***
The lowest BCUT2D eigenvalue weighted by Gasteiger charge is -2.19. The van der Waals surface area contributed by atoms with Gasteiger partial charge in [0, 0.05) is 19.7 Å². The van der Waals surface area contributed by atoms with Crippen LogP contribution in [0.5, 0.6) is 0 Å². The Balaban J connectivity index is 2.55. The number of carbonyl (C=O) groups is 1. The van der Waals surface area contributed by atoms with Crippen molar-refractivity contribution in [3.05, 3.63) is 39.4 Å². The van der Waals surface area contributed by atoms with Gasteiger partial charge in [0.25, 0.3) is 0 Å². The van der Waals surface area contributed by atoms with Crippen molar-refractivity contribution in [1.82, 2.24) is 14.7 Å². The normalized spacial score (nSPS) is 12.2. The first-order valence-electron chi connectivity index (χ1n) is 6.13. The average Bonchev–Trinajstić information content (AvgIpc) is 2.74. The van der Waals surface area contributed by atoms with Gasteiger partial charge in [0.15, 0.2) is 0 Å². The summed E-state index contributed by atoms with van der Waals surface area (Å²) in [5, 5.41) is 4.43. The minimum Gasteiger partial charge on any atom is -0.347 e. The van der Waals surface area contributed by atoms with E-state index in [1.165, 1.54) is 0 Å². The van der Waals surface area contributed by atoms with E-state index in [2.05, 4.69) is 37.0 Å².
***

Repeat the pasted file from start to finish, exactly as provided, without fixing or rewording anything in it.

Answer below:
The lowest BCUT2D eigenvalue weighted by Gasteiger charge is -2.19. The van der Waals surface area contributed by atoms with Gasteiger partial charge in [0, 0.05) is 19.7 Å². The van der Waals surface area contributed by atoms with Crippen LogP contribution in [0.5, 0.6) is 0 Å². The Balaban J connectivity index is 2.55. The number of carbonyl (C=O) groups is 1. The van der Waals surface area contributed by atoms with Crippen molar-refractivity contribution in [3.05, 3.63) is 39.4 Å². The van der Waals surface area contributed by atoms with Gasteiger partial charge in [0.25, 0.3) is 0 Å². The van der Waals surface area contributed by atoms with Crippen molar-refractivity contribution in [1.82, 2.24) is 14.7 Å². The normalized spacial score (nSPS) is 12.2. The first-order valence-electron chi connectivity index (χ1n) is 6.13. The average Bonchev–Trinajstić information content (AvgIpc) is 2.74. The van der Waals surface area contributed by atoms with Gasteiger partial charge in [0.15, 0.2) is 0 Å². The summed E-state index contributed by atoms with van der Waals surface area (Å²) in [5, 5.41) is 4.43. The minimum Gasteiger partial charge on any atom is -0.347 e. The van der Waals surface area contributed by atoms with E-state index in [1.165, 1.54) is 0 Å². The van der Waals surface area contributed by atoms with E-state index in [2.05, 4.69) is 37.0 Å².